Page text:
Thursday, March 31, 2011

Batman Brings the Fun!

Like most comic fans who grew up in the 80's I got my mind blown by the massive upswing in quality led by Alan Moore and Frank Miller.  The darkly verite so called 'grim and gritty' style they exemplified has been used hard and put away wet since then, so its hard now to remember how fresh and revelatory it seemed at the time.

Moore went on to rue the way a style that came out of, as he put it in 2001, 'a bad mood I was in 15 years ago' became omnipresent and associated with the lamest of writing and cheapest of reader exploiting tactics.  Miller, after pushing the style into realms of absurdity has descended into self parody and almost desperate reiteration.

The style is still  dominant in the superhero genre and nowhere has it been more overt than with the character of Batman.  Frank Miller's one-two punch of The Dark Knight and Batman: Year One, respectively the last year and the first of Batman's superhero career, combined into such a strong vision of the character that the obsessed and grim avenger of the night became the only version imaginable for literally years.  Only now is the character beginning to emerge from its shadow.

Grant Morrison has been in charge of the character for the last few years and has been operating with the exhilarating approach of embracing all of Batman's history and persona from the comics, both the warrior of darkness and the cheerfully heroic comic book superhero he was portrayed as years ago.

The experiment has reached it's most recent artistic peak with issue 4 of Batman Incorporated.

This is, quite simply the best superhero comic I've read all year. A brilliant display of raw technical writing  ability with its meta-fictional conceits and narratives nesting within narratives, like exquisite Russian dolls brilliantly merging the Golden/Silver Age Batman, with his modern counterpart.  A lot of credit has to go to artist Chris Burnham who expertly and imaginatively matches the art style between the modern darkness and light hearted flashbacks.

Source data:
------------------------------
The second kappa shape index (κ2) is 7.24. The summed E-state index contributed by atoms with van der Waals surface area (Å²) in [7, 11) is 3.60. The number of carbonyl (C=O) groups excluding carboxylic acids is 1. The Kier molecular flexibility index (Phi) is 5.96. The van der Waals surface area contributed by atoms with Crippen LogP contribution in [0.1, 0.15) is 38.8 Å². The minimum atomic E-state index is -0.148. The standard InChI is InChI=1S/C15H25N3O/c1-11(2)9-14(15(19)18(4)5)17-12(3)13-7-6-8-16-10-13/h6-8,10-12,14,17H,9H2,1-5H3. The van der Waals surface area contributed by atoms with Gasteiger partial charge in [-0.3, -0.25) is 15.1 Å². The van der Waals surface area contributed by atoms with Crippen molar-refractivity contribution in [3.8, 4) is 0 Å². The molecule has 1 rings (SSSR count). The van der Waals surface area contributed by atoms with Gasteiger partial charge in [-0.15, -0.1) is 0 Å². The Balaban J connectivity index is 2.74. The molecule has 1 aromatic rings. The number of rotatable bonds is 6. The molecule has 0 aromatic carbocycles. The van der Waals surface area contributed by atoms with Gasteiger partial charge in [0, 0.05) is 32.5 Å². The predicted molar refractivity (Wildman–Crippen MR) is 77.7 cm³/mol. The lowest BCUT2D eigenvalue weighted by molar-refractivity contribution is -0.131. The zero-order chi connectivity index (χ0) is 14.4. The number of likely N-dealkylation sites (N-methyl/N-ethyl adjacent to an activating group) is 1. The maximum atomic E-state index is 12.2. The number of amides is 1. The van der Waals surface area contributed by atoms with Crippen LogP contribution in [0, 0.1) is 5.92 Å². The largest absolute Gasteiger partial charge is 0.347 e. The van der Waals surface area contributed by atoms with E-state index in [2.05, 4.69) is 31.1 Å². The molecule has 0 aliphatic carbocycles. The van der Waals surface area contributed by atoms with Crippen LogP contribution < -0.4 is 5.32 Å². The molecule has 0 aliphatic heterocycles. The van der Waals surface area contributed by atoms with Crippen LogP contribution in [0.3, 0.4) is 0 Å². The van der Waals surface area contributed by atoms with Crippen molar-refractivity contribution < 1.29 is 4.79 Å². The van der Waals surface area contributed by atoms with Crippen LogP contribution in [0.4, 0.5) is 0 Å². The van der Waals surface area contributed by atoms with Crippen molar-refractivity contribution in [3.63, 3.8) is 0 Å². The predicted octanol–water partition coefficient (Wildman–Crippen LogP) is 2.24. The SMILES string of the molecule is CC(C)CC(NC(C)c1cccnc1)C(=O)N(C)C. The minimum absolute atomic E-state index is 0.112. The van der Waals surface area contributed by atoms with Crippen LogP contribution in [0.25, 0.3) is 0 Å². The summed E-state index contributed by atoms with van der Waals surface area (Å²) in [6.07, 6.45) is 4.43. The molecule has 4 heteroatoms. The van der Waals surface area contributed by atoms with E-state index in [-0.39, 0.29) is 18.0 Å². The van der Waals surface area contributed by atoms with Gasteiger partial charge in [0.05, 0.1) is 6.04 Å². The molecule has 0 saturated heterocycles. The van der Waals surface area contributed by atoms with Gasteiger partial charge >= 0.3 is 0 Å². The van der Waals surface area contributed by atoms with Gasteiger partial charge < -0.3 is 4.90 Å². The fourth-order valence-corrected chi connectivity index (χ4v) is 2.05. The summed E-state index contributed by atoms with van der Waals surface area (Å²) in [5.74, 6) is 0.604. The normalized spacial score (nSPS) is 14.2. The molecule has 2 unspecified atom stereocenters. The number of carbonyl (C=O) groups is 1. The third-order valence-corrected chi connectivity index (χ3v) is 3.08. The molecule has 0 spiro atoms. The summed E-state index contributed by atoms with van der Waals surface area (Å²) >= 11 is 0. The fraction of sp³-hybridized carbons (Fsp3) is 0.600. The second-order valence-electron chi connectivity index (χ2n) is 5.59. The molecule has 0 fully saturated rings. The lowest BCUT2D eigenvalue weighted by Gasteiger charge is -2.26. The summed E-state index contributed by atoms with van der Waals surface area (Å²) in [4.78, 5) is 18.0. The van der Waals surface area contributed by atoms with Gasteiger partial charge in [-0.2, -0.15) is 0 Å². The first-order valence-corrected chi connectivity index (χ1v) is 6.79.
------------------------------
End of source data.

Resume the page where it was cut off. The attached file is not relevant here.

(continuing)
This a Batman that embraces multiple, seemingly contradictory conceptions of the character seamlessly, a rare feat.

The other place where the light-hearted Batman is experiencing a resurgence is the animated cartoon Batman: The Brave and the Bold.  This is a Batman who is a serious professional superhero but not one with no life outside of combating evil.

In the latest episode he teams up with a giddily wonderful Silver Age Superman to fight crime in Metropolis for a day because it sounds like 'fun'.   This is the classic comic book Superman of the Curt Swan/Wayne Boring era, with tons of tributes to old comic covers from the 50's and 60's spoofed in a matter of minutes.  The voice acting is particularly fun with Sirena Irwin in particular doing a great Rosalind Russell/Hildy Johnson voice - perfect for Lois Lane - and almost as good as Jennifer Jason Leigh's version in The Hudsucker Proxy.

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